Musical Games to Play In Lessons
Musical Games to Play In Lessons
Playing musical games is the best way to keep students engaged and excited about their music lessons! Think creatively, as these games can be adapted to be played over ZOOM lessons, and to suit intermediate & advanced students.
Children find these games even more fun when they’re played on a whiteboard! Especially if the reward or incentive is for the child to draw on it themselves. We recommend all of our teachers take a mini portable whiteboard to their lessons.
Do you have a great game you’d like to share with the other teachers of Music Lessons Australia? We would love to hear it! This is a constantly evolving page, so be sure to check it often for new game ideas.
These games are ideal for beginner students, but you can always use more complicated rhythms and concepts for intermediate and advanced students!
Rhythm is a concept that can be easily internalized with enough practice. Keep practicing simple, common rhythmic patterns with your beginner students until they are entirely comfortable clapping and playing the rhythm in their songs. Only then you should move onto more challenging rhythmic patterns.
The easiest way to introduce students to the concept of beat & rhythm. Draw one bar rhythms, with hearts to mark where each beat lands. Start with 4 crotchets and ask students to clap on the beat with the metronome. Then, start introducing minims, semibreves, and eventually quavers and rests. Clap each one bar rhythm four or five times before moving onto a new rhythm.
In a 4/4 song, students can spend $4 per bar. Give each note value a dollar value (i.e. quavers = 50c, minims = $2), and let your student draw in each note they bought so they can learn to add notes under the right beat. Once your student has ‘spent all their money’, ask them to clap the rhythm they bought.
Students love playing teacher. Draw three separate rhythm only songs, but with errors. The errors could be too many/little notes in a bar, the wrong time signature, no bar-lines etc… Ask your student to correct the errors in your songs.
How Fast Can You Go?
After introducing some of my beginner students to the metronome, they’ve been really excited by it and have been playing around with it on the faster settings! The app ProMetronome goes up to 500bpm (like you’d ever need it), but my students always ask me to clap a song to it!!! So I decided to challenge them, how fast can they clap? Start with a simple rhythm at 75bpm, then push it up 10bpm after they’ve mastered the original tempo. While you’re clapping along, introduce to them the Italian terms for tempo.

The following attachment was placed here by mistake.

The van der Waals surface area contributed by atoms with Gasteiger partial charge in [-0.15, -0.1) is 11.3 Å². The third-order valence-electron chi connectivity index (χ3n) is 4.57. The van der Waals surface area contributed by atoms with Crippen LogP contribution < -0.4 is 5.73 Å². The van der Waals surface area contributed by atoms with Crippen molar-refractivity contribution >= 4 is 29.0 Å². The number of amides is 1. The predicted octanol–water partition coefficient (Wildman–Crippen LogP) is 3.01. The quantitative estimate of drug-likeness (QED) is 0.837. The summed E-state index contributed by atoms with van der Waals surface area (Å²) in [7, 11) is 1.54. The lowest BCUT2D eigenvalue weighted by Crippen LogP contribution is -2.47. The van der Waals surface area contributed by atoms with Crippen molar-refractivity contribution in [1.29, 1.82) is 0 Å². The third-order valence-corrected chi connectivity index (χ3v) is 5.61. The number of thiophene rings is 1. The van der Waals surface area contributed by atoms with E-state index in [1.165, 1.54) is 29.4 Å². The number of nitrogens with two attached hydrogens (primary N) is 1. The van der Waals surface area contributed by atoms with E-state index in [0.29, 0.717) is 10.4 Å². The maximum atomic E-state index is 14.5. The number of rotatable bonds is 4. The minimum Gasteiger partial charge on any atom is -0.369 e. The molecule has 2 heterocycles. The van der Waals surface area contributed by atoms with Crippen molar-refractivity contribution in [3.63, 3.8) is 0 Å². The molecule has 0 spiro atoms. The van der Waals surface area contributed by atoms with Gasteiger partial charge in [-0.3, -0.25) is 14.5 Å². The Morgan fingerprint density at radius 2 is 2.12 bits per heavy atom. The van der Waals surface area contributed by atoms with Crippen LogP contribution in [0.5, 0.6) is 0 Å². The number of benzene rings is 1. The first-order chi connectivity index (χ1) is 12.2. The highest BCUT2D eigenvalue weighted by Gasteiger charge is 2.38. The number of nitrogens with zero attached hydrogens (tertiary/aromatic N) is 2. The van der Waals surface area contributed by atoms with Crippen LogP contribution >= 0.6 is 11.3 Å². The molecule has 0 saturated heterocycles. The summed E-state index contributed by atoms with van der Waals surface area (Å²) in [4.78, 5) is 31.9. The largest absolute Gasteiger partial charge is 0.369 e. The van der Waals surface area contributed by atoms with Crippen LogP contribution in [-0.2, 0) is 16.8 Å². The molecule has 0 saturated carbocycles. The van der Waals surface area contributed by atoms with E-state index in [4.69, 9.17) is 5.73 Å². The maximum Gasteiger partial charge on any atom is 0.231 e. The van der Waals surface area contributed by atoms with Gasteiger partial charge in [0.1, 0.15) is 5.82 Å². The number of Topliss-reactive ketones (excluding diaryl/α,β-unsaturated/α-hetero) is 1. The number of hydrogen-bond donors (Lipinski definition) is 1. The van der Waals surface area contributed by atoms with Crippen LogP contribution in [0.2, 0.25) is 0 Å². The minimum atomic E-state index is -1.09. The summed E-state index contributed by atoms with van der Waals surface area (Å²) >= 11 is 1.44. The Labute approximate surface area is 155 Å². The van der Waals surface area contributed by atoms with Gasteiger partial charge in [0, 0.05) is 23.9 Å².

Guess This Christmas Song
A great beat vs rhythm game for beginner students. Ask your student to write down 5-10 of their favourite Christmas songs. Without the instrument, take turns in clapping or tapping the rhythm of one of the listed songs and see if the other person can guess which song it is. Once identified, have one person clap the rhythm while the other person claps the beat!
On a whiteboard, or piece of manuscript, spell a word using notes. A list of notes you can spell on the staff can be found here. This game can be played in multiple ways:
1. The teacher writes the word in notes, students must identify the note names to spell the word.
2. The teacher spells the word below the staff, the student must write the word in notes.
3. Students can think of their own words to spell & write on the staff using the musical alphabet.
I introduce seconds and thirds to all my beginner students, because I believe it really improves their sightreading confidence from the get go. It’s as simple as pointing out seconds move from line to space or vice versa, and thirds move from space to space or line to line. This game is a fun way to practice these skills.
After introducing your students to a few intervals, your student can learn to play them on their instrument! Ask your student not to look at their hands (if on a piano, cover their view of their hand with a piece of paper or book), and give them either written or verbal direction on where they should move. For example, tell your student to move “up a second” or “down a third”.
To make it more challenging, draw on your whiteboard / manuscript the interval so your student has to read the interval, not just hear it.
Draw What You Hear
On a whiteboard, or piece of paper, ask your student to draw the melodic contour of the song you will play for them. We recommend starting with a popular song the student knows well (one with a vocalist), then go onto classical styles or songs they are currently practicing. This enables students to visualise the music, and recognise the shape of a melodic line that matches what they hear.
We encourage all teachers to have their students practice visually tracking notes by following along with the sheet music while listening to a new song.
Major or Minor / Bigger or Smaller
A physical game, that can be adapted into multiple different mini-games. Play Major or Minor chords, and tell your student to crouch if they hear a Minor chord, and jump if they hear a Major chord. Play these chords as broken chords to challenge your student if it becomes too easy.
Then, play two phrases, ask the student to crouch if the second phrase is “smaller” than the first, or jump if the second phrase is “bigger” than the first. By smaller or bigger, we mean if the interval is larger or smaller. Keep one key note as an anchor for the student to listen for. For example, play a third (C to E) then a second (C to D), or a fifth (G to D) then an octave (G to G).